It’s no surprise that mental illness and substance abuse often go hand in hand. According to the Substance Abuse and Mental Health Administration (SAMHSA), 26.7% of people dealing with mental health issues abused drugs compared to 13.2% of those without. People struggling with both of these issues can often struggle to find the correct treatment, with 55.8% of people failing to receive any help for either.
Substance abuse and mental health
People use drugs or abuse alcohol for many different reasons, and while studies are ongoing, mental health experts have already determined some factors regarding the issue of substance abuse and mental health.
Those who have a mental illness may attempt to self-medicate with the use of alcohol, prescription medication, or illegal drugs. When using these substances, individuals may feel less depressed, anxious or neurotic but when the effects of the drugs wear off, mental health symptoms often return even stronger than before. Over time, these people can start to believe that the drug is needed to control their mental health problems.
When abused, certain drugs such as ecstasy, cocaine, and heroin can change chemicals in the brain and therefore lead to mental health problems including depression and anxiety. This becomes worse for those who are already at a high-risk factor of developing a mental illness, as the substance can push them into further psychological distress. High-risk factors include genetics, the environment, and major life experiences.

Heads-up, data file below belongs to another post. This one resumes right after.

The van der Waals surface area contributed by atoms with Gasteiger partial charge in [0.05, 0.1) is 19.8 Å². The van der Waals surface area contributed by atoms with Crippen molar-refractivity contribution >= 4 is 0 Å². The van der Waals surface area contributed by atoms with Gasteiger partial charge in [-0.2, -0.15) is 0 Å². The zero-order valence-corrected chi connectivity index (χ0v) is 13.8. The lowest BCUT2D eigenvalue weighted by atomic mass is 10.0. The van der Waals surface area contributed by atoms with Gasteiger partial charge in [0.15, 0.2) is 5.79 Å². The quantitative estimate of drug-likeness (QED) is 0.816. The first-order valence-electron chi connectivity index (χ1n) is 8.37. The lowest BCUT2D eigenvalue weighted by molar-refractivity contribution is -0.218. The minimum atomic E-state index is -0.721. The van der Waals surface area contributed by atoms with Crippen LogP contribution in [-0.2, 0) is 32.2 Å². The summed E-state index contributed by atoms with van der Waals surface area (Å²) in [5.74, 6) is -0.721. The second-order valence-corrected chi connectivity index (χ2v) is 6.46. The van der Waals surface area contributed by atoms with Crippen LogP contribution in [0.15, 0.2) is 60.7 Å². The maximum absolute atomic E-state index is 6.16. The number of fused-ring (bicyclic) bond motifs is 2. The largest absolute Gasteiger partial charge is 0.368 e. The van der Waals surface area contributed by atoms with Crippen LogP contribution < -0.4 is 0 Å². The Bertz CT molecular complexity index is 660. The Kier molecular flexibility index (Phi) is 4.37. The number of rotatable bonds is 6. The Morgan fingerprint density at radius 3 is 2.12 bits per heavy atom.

Dual-diagnosis: finding the best treatment
For a person suffering from two major issues, this is known as a ‘dual-diagnosis’ or a ‘co-occurring diagnosis.’ It is important that the correct diagnosis is given and that the chosen treatment will address both issues as separate entities alongside considering how they can affect one another.
In most cases, comprehensive treatment will need to be undertaken. This involves one-to-one sessions with a therapist or psychiatrist, medication to help with withdrawal symptoms, and time spent in a specialist treatment facility. These kinds of treatment facilities will be well versed in dealing with patients who have been given a dual diagnosis.
First, the patient will be placed in detox, a process that removes the drugs or alcohol from the body completely and preventing withdrawal symptoms that can become severe depending on the substance that was being abused. Once stable enough for treatment, the patient will spend time in a rehabilitation unit whereby their mental and physical health history will be discussed, and the most suitable therapy will be provided.
If you suspect that you or a loved one is suffering from a substance abuse issue, then you should not hesitate to contact a rehab facility before the situation becomes more severe, and therefore more difficult to treat.